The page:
"Well then, you should keep it just as it is, reddish brown. I like it — it's very charming," she informed me in a most serious, grown-up tone.
She was quick with her opinions, but kinder than my mom with them, too. Suddenly, I realized I liked this new hair coach of mine.
"Thanks, but my mom won't like that. She wants to make me look like a girl," I replied.
"What does that mean? You already look like a girl, don't you?" she snickered curiously.
"Not according to my mother!" I sighed. "She wants me to be all prim and proper and delicate." My face must have looked very contorted and frustrated because the new girl just burst out laughing.
"You're so funny, and you're not a freak! My name is Sayara." With that, she grabbed an inner tube and got into the lazy river next to me.
"My name is Maddie." This girl might be okay. She didn't think I was a freak like everyone else.
"How come everyone where you live has black hair?" I was curious. Everyone back home had all kinds of hair, different styles, colors, and shades — blond, brown, red, black, pink, purple, green. I had seen people dye their hair all sorts of colors.
"Pretty much everyone has the same black hair color in the kingdom where I live, all long and straight. It feels like a uniform sometimes. I want to cut mine really short, but my mom won't let me," my new hair coach Sayara told me. "My mom wants me to look like a girl too, just like your mom, I guess."
"Moms are funny that way. I'll be a different kind of mom when I grow up," I announced. I really hadn't thought about it much, but at that moment I suddenly realized that I didn't want to be like my mom.
"Wow, that's really bold to say, Maddie. At home, all respectful girls grow up the same way."
"Respectful? Respectful of what?" I was respectful ... most of the time, I think.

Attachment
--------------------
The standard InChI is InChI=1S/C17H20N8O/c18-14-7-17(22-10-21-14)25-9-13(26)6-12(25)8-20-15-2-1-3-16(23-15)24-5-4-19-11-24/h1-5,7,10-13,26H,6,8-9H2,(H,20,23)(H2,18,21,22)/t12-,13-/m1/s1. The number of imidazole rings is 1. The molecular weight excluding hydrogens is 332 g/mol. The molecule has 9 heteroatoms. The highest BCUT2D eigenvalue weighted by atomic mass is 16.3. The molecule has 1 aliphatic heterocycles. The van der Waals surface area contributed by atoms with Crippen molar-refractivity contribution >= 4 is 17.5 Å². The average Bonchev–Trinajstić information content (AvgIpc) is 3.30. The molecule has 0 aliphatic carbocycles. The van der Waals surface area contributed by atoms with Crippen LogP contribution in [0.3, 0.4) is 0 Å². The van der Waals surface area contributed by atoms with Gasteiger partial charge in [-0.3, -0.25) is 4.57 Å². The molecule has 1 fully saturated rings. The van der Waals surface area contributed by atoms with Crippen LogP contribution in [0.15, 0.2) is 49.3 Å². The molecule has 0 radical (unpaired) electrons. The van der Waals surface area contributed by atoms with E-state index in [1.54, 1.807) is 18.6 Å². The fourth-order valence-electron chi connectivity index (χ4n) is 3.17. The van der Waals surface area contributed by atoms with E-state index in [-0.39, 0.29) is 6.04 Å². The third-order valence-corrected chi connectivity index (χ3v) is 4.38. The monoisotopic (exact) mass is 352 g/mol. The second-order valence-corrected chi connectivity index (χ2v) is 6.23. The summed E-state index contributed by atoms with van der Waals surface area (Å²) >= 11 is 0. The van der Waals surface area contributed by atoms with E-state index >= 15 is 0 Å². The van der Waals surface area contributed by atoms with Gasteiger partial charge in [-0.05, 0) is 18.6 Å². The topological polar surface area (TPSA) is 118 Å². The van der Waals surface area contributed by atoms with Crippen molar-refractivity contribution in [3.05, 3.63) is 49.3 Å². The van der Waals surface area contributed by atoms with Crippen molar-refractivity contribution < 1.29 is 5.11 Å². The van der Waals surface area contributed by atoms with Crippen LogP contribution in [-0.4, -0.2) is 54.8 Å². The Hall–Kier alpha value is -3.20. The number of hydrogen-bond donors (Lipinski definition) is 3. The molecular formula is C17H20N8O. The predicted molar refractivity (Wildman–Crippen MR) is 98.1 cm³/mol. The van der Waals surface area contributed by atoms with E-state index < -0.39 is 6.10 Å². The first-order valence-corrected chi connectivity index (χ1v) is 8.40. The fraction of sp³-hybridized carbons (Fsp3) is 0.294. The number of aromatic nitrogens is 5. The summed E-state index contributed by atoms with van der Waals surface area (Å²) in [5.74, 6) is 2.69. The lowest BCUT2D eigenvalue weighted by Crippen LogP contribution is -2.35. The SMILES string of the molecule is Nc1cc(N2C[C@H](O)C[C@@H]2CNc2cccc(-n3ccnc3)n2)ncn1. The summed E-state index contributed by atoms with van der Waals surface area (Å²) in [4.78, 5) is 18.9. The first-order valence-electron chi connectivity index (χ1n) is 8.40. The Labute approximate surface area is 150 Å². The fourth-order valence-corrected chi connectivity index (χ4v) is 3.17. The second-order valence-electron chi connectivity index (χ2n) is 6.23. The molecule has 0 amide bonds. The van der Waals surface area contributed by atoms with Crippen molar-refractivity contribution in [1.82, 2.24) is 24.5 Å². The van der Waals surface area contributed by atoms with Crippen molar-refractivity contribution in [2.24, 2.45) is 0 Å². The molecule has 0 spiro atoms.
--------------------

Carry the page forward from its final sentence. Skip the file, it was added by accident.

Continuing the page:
Sayara smiled. "I mean that we must listen and obey our parents and family. It is expected of us." Drawn into what was in my hands, she changed the topic. "What are you reading? The pages got wet when your brother jumped on you."
"I know. Jason annoys me! But it's okay, they'll dry, and it's an old copy. The Secret Garden. I really love the older stories."
"I've never heard of it. Is it good?" she asked, only half interested.
"Totally. You can read mine if you want. I've read it before, and I saw the movie and the play. I love it — it's about a funky girl whose parents die in India, and she has to go live with her uncle in England in a creepy old house in the middle of nowhere. There are all these scary noises at night, but she doesn't listen to the house rules and stay in her room. And she finds her handicapped, spoiled cousin whining in a room 'cause he thinks he can't walk. The doctors and the housekeeper have all these rules to supposedly protect his health, but they really end up forcing him to be stuck in bed. But the girl tells him to stop being bratty and then secretly teaches him how to walk again in this really pretty secret garden in the back of the house. If she had listened to the housekeeper and doctors, her cousin would never have even walked! I hate when grown-ups tell you that you have to do something just because that's the way it's always been. I love that she secretly disobeys the rules, which are stupid to begin with."
"I know," noted Sayara, "I hear that all the time at home, too. My dad always says 'It's the way of our beliefs, so we must do the same.'" Her voice had deepened to mimic her father. "So what if the belief is wrong? I always tell him that two thousand years ago, people used to believe the world was flat. Can you imagine some poor guy walking and walking, thinking he's going to fall off the edge of the earth, then just walking in a really big loop and coming back to where he started? Sometimes a belief is wrong. That's why I wanna be an astronaut, explore the unknowns and question what we think we know. Like, what if there really are UFOs? I hate when adults think they know it all and we kids don't. What's wrong with asking questions or wondering if there's something we don't know about science or life or whatever?"